July 24, 2006
Leesburg -- More than 30 Americus women are telling their story of injustice during the Civil Rights movement, 43 years after it happened.
In 1963 the girls, some younger than their teens, were locked up after a violent march in the streets of Americus. For 45 days the girls were kept in the Leesburg Stockade, not knowing where they were, or what would happen to them.
Sandra Mansfield and Carol Seay say walking into the Lee County Public Works building on the Leslie Highway still affects them, every time they come. "It's so hard, coming in. Feel like I'm suffocating when I get in here."
But Mansfield says something inside her keeps bringing her back. "I find myself stopping here constantly. I park out there. All the guys know me here. Because it feels like a part of me is still here."
The old building was called the Leesburg Stockade in the summer of 1963, when Mansfield, Carol Seay and about 30 other young girls were held there for 45 days by Police.
They were 12 years old. Both were arrested during violent Civil Rights Marches in Americus in July. They were held first in jails in Americus, to sent to Dawson for one week.
Sandra said, "They called them back and told them to 'come and get their niggers.' They were tired of us because we was singing freedom songs."
One night more than 30 young black girls were herded into a truck, and driven to this building. Seay said "We had no idea where we was."
"We were hoping to go home, but we were told we were going to be taken out one by one and killed. So everyday we lived in fear also," Mansfield said.
The girls slept in the summer heat on the concrete floor, shared one toilet, and were fed only undercooked hamburgers. "I really in my heart feel like they was planning on killing us, when it died down, and nobody knew where we were. Because it took forever for someone to find us," Sandra said.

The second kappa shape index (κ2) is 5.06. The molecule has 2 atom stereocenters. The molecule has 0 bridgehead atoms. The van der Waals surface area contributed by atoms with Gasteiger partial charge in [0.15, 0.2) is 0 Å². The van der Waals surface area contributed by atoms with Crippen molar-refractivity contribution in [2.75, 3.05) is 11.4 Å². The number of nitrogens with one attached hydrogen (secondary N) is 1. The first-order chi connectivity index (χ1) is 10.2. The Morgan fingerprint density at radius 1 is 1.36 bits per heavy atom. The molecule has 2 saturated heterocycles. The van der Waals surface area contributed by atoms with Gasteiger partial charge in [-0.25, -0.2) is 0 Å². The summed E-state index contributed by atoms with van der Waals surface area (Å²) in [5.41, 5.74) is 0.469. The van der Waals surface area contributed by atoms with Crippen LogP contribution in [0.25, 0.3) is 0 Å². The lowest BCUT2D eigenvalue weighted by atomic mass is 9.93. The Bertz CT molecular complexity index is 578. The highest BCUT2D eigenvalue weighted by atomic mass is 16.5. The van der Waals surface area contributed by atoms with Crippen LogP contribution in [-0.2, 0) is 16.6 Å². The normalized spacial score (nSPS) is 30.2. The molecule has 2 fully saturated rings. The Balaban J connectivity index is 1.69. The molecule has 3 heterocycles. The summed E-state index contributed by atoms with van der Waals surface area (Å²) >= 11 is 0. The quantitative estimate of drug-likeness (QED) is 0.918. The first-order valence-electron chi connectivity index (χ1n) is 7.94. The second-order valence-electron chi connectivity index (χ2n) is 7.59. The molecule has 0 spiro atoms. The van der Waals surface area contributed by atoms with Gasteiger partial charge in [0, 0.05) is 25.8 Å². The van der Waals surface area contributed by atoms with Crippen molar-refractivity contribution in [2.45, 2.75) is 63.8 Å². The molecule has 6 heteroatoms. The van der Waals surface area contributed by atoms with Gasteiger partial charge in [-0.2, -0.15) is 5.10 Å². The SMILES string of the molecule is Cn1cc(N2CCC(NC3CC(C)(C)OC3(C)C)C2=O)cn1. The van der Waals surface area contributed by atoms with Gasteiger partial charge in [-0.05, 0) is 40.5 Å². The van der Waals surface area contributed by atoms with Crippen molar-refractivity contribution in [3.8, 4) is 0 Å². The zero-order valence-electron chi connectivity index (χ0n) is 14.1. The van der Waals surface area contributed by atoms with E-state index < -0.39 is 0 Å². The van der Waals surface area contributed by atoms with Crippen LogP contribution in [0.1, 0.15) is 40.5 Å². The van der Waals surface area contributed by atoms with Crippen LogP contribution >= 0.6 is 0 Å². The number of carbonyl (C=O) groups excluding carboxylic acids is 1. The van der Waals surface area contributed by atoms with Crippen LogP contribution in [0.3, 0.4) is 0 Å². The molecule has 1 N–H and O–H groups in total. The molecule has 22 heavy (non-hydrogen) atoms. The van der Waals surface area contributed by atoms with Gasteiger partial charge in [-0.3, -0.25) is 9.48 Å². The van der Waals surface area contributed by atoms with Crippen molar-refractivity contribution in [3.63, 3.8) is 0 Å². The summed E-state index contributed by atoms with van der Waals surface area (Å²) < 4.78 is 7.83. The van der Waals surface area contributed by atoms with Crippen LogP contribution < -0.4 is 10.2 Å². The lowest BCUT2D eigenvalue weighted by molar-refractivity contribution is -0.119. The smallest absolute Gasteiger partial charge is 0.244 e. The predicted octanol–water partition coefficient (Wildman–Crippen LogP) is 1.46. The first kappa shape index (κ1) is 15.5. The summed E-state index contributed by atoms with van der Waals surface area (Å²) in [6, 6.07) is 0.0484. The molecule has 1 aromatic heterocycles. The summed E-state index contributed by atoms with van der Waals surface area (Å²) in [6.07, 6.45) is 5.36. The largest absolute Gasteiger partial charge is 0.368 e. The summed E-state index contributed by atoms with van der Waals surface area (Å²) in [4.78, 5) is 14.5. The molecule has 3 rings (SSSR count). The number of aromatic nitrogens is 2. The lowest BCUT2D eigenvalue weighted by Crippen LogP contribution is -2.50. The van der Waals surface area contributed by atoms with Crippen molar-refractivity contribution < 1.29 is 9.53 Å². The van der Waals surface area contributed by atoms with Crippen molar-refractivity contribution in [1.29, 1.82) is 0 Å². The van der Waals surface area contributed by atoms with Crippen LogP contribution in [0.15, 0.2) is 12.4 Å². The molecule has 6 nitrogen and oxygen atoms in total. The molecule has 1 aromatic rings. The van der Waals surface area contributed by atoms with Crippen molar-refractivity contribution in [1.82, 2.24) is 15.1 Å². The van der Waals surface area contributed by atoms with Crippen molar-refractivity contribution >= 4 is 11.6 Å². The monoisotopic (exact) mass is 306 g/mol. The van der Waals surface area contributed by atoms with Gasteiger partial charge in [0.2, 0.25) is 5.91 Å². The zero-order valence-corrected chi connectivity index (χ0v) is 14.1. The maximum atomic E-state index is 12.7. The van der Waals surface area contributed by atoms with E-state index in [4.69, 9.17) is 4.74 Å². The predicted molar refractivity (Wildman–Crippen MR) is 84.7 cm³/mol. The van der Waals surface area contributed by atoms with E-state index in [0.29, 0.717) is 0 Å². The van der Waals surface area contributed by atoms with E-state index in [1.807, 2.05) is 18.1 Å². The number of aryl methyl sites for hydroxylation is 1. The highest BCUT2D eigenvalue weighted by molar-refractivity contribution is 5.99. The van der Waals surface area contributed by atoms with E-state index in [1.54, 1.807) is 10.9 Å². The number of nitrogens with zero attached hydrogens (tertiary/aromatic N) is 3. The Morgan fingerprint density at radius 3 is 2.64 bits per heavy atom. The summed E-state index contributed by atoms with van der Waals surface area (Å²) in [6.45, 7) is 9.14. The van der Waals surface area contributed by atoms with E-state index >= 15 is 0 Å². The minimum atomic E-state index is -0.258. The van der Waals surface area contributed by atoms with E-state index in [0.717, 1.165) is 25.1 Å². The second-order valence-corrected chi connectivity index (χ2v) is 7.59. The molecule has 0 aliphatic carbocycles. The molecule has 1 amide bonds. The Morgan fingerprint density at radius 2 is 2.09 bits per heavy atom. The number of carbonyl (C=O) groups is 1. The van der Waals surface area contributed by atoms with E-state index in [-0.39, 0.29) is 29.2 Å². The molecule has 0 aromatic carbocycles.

Finally in September photographer Danny Lyons, a 20-year-old college student working with the Student Nonviolent Coordinating Committee or SNCC, was sneaked to the stockade to take pictures. "Some of us distracted the guard in order for him to take the pictures," Sandra said. "He took the pictures from the cell window and he even went around the back and took the bathrooms and stuff."
Lyons' pictures were entered into the congressional record in September by Senator Harrison Williams, and given to Attorney General Bobby Kennedy. Soon the girls were taken back to Americus, and released.
"If it wasn't for Danny Lyons, a Jewish white guy, coming down from the northern states to risk his life," Carol Seay said. "Had he been caught, at that time, he would have been a dead soldier too."
Mansfield and Seay went on marching for Civil Rights, but never talked about the Leesburg Stockade. "We would see each other, but we would never talk about it. Never said anything about it," Sandra said.
Until now, 43 years later, the "Stolen Girls" as they are now being called, are finally telling their story. "That's why we came out, because we wanted children to know what it took for them to have what they have today. The jobs, the education," Sandra said.
As they tell their story, they stress that it was the young people, even 12-year-olds, carrying the torch in the Civil Rights Movement in South Georgia. "I think at that age it was too young to even think about fear," Seay said.
"They had no fear," said Mansfield. "The older people had fear. But the children paved the way."
Today Mansfield works in transportation for the elderly and sick. Seay is a minister and teacher, both still in Americus. And they say they have no regrets about what they went through. "It was worth it, it was worth it," Mansfield said.
"if I had to do it over again, I wouldn't do nothing different, nothing," said Carol Seay.
Unsung members of the civil rights movement, finally sharing their story, of the Stolen Girls held at the Leesburg Stockade in 1963.
After they were released from the Leesburg Stockade, both Sandra Mansfield and Carol Seay continued marching during the civil rights movement.